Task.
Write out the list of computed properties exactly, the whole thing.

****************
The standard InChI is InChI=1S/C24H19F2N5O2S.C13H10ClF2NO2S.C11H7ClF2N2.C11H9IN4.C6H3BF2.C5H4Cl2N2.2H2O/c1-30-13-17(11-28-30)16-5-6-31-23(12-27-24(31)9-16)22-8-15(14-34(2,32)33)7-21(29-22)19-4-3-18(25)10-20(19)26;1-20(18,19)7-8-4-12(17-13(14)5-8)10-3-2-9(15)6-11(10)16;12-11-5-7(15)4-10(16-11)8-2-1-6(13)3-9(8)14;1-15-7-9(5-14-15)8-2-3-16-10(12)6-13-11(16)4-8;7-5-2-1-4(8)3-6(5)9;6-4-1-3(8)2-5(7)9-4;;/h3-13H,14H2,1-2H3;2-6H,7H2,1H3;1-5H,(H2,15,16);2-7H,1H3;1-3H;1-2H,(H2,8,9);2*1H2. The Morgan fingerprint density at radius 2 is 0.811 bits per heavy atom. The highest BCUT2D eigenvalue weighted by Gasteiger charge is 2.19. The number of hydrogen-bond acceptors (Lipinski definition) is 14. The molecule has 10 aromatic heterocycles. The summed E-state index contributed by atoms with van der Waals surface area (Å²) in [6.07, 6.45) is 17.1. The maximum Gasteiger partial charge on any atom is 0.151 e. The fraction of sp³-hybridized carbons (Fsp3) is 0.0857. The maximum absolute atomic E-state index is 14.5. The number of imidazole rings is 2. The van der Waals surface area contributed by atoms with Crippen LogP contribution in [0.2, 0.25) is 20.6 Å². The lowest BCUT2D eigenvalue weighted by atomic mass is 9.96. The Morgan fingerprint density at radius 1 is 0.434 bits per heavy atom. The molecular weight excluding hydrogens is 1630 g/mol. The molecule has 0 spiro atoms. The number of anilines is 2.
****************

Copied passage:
The standard InChI is InChI=1S/C24H19F2N5O2S.C13H10ClF2NO2S.C11H7ClF2N2.C11H9IN4.C6H3BF2.C5H4Cl2N2.2H2O/c1-30-13-17(11-28-30)16-5-6-31-23(12-27-24(31)9-16)22-8-15(14-34(2,32)33)7-21(29-22)19-4-3-18(25)10-20(19)26;1-20(18,19)7-8-4-12(17-13(14)5-8)10-3-2-9(15)6-11(10)16;12-11-5-7(15)4-10(16-11)8-2-1-6(13)3-9(8)14;1-15-7-9(5-14-15)8-2-3-16-10(12)6-13-11(16)4-8;7-5-2-1-4(8)3-6(5)9;6-4-1-3(8)2-5(7)9-4;;/h3-13H,14H2,1-2H3;2-6H,7H2,1H3;1-5H,(H2,15,16);2-7H,1H3;1-3H;1-2H,(H2,8,9);2*1H2. The Morgan fingerprint density at radius 2 is 0.811 bits per heavy atom. The highest BCUT2D eigenvalue weighted by Gasteiger charge is 2.19. The number of hydrogen-bond acceptors (Lipinski definition) is 14. The molecule has 10 aromatic heterocycles. The summed E-state index contributed by atoms with van der Waals surface area (Å²) in [6.07, 6.45) is 17.1. The maximum Gasteiger partial charge on any atom is 0.151 e. The fraction of sp³-hybridized carbons (Fsp3) is 0.0857. The maximum absolute atomic E-state index is 14.5. The number of imidazole rings is 2. The van der Waals surface area contributed by atoms with Crippen LogP contribution in [0.2, 0.25) is 20.6 Å². The lowest BCUT2D eigenvalue weighted by atomic mass is 9.96. The Morgan fingerprint density at radius 1 is 0.434 bits per heavy atom. The molecular weight excluding hydrogens is 1630 g/mol. The molecule has 0 spiro atoms. The number of anilines is 2.